April 2011
Volume 52, Issue 14
ARVO Annual Meeting Abstract  |   April 2011
Histopathologic Characterization of the Host-Graft Interface of Failed Descement Stripping Endothelial Keratoplasty (DSEK)
Author Affiliations & Notes
  • Gene Kim
    Ophthalmology, Emory Eye Center, Atlanta, Georgia
  • Hans E. Grossniklaus
    Dept of Ophthal, School of Medicine, Emory University, Atlanta, Georgia
  • Henry F. Edelhauser
    Ophthalmology, Emory Univ Eye Center, Atlanta, Georgia
  • Footnotes
    Commercial Relationships  Gene Kim, None; Hans E. Grossniklaus, None; Henry F. Edelhauser, None
  • Footnotes
    Support  NEI P30 06360 and an unrestricted grant from RPB, Inc.
Investigative Ophthalmology & Visual Science April 2011, Vol.52, 755. doi:
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      Gene Kim, Hans E. Grossniklaus, Henry F. Edelhauser; Histopathologic Characterization of the Host-Graft Interface of Failed Descement Stripping Endothelial Keratoplasty (DSEK). Invest. Ophthalmol. Vis. Sci. 2011;52(14):755.

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      © ARVO (1962-2015); The Authors (2016-present)

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Purpose: : To histologically characterize the host-graft interface of failed DSEK patients and identify factors that may influence graft failure in the postoperative period.

Methods: : A histologic analysis was performed on 13 corneal buttons obtained at the Emory Eye Center during 2007-2009 that had primary DSEK and subsequently required penetrating keratoplasty. Sections were stained hematoxylin and eosin (H&E) and Periodic acid-Schiff (PAS) stains. The corneal buttons were analyzed by light microscopy to characterize the host-graft interface with attention to the quality of wound healing, and presence of extraneous cellular and acelluar material.

Results: : Of the initial 13 samples with an intact host-graft interface, 4/13 (30%) exhibited lentiule dislocation from the host stroma. The remaining 9 samples had varying degrees of graft attachment ranging from 30% to 90% lenticule attachment to the host. Each interface was then subdivided and characterized as either "detached" or "attached" and then analyzed for the presence of residual structures that may be related to graft dislocation. The most prevalent findings included host Descement membrane - present in 7/13(54%) of detached interfaces vs. 1/9(11%) of attached interfaces - and epithelial cells - present in 2/13(15%) detached interfaces vs. 0/9 (0%) of attached interfaces. Although all 13 corneal button samples had significant corneal edema, none of the intact wound interfaces - 0/9 (0%) - had host-graft interface fluid present. The primary reason for graft failure and corneal edema for most of the cases - 12/13 (92%) - was due to endothelial cell loss ranging from 0 to 4 cells per high power field.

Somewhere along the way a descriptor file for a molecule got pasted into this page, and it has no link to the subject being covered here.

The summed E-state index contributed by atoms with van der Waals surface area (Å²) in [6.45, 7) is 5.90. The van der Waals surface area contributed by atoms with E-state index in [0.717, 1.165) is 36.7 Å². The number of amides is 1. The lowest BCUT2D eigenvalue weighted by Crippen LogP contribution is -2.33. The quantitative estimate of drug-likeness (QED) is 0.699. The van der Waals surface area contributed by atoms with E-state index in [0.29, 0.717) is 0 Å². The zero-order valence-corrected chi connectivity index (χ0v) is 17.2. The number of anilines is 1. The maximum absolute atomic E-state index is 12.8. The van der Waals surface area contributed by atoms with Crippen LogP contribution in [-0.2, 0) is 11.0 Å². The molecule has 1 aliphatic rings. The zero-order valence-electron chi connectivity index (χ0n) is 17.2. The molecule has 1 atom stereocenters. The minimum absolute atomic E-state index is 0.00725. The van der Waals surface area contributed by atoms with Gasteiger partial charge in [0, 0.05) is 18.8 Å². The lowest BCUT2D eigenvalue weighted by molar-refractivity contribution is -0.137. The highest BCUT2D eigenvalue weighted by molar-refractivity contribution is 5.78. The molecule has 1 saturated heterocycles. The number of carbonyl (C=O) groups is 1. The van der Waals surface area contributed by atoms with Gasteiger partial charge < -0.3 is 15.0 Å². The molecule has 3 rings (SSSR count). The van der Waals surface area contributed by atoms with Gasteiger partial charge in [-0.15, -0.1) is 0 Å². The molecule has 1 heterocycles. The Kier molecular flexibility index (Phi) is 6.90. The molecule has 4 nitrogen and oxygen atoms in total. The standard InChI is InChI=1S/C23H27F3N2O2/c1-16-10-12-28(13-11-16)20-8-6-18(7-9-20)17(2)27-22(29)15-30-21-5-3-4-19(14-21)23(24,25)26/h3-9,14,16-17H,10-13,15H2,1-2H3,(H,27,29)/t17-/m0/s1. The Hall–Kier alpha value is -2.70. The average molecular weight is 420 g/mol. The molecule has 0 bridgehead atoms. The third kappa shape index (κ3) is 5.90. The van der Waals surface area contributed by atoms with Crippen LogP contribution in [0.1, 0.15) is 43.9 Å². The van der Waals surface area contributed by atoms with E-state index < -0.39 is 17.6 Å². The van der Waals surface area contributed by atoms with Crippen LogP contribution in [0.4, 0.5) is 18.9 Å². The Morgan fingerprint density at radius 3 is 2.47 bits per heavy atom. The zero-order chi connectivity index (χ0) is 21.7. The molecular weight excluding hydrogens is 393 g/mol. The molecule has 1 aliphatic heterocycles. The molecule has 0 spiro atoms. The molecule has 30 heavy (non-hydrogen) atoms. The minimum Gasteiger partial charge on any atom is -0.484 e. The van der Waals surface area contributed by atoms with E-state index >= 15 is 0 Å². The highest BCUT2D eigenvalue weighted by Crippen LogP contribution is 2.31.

Conclusions: : The causal relationship between residual debris (histocytes, reactive keratinocytes) in the host-graft interface and graft dislocation cannot be precisely identified, interface material was present more often in dislocated versus attached interfaces. Additionally, endothelium did not cover the wound edge. The nature of corneal stromal wound healing in DSEK, as evidenced by the lack of interface fluid, is different from the corneal stromal wound healing with LASIK.

Keywords: cornea: basic science • cornea: clinical science • cornea: endothelium 

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